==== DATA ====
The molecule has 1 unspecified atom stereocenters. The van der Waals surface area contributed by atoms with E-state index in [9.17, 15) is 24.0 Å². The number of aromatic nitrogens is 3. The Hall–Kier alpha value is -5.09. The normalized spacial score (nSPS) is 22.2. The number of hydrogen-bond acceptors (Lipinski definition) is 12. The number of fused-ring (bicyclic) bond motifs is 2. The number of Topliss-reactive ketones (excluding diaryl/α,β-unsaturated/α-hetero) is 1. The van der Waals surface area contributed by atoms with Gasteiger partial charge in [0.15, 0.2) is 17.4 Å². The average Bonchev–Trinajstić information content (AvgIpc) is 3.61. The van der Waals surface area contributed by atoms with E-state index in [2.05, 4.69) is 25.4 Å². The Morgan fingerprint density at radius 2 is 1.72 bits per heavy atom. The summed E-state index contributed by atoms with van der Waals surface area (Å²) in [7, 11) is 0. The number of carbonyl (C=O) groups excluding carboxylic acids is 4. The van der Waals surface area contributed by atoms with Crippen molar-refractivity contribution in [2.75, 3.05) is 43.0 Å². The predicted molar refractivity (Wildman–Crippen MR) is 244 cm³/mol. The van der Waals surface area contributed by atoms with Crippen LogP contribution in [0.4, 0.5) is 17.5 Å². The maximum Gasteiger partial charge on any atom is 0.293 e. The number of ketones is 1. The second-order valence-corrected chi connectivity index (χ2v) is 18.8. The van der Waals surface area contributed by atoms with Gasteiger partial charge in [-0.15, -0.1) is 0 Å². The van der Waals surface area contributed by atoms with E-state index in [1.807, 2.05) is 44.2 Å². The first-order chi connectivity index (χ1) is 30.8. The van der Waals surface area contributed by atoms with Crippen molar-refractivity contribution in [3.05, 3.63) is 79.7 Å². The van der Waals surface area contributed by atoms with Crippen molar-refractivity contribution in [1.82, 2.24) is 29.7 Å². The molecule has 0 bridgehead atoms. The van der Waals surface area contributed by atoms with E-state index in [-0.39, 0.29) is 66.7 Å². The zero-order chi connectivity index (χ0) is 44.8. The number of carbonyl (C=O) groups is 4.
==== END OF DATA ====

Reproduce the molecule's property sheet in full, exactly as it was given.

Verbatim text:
The molecule has 1 unspecified atom stereocenters. The van der Waals surface area contributed by atoms with E-state index in [9.17, 15) is 24.0 Å². The number of aromatic nitrogens is 3. The Hall–Kier alpha value is -5.09. The normalized spacial score (nSPS) is 22.2. The number of hydrogen-bond acceptors (Lipinski definition) is 12. The number of fused-ring (bicyclic) bond motifs is 2. The number of Topliss-reactive ketones (excluding diaryl/α,β-unsaturated/α-hetero) is 1. The van der Waals surface area contributed by atoms with Gasteiger partial charge in [0.15, 0.2) is 17.4 Å². The average Bonchev–Trinajstić information content (AvgIpc) is 3.61. The van der Waals surface area contributed by atoms with E-state index in [2.05, 4.69) is 25.4 Å². The Morgan fingerprint density at radius 2 is 1.72 bits per heavy atom. The summed E-state index contributed by atoms with van der Waals surface area (Å²) in [7, 11) is 0. The number of carbonyl (C=O) groups excluding carboxylic acids is 4. The van der Waals surface area contributed by atoms with Crippen molar-refractivity contribution in [2.75, 3.05) is 43.0 Å². The predicted molar refractivity (Wildman–Crippen MR) is 244 cm³/mol. The van der Waals surface area contributed by atoms with Crippen LogP contribution in [0.4, 0.5) is 17.5 Å². The maximum Gasteiger partial charge on any atom is 0.293 e. The number of ketones is 1. The second-order valence-corrected chi connectivity index (χ2v) is 18.8. The van der Waals surface area contributed by atoms with Gasteiger partial charge in [-0.15, -0.1) is 0 Å². The van der Waals surface area contributed by atoms with E-state index in [1.807, 2.05) is 44.2 Å². The first-order chi connectivity index (χ1) is 30.8. The van der Waals surface area contributed by atoms with Crippen molar-refractivity contribution in [3.05, 3.63) is 79.7 Å². The van der Waals surface area contributed by atoms with Crippen molar-refractivity contribution in [1.82, 2.24) is 29.7 Å². The molecule has 0 bridgehead atoms. The van der Waals surface area contributed by atoms with E-state index in [-0.39, 0.29) is 66.7 Å². The zero-order chi connectivity index (χ0) is 44.8. The number of carbonyl (C=O) groups is 4.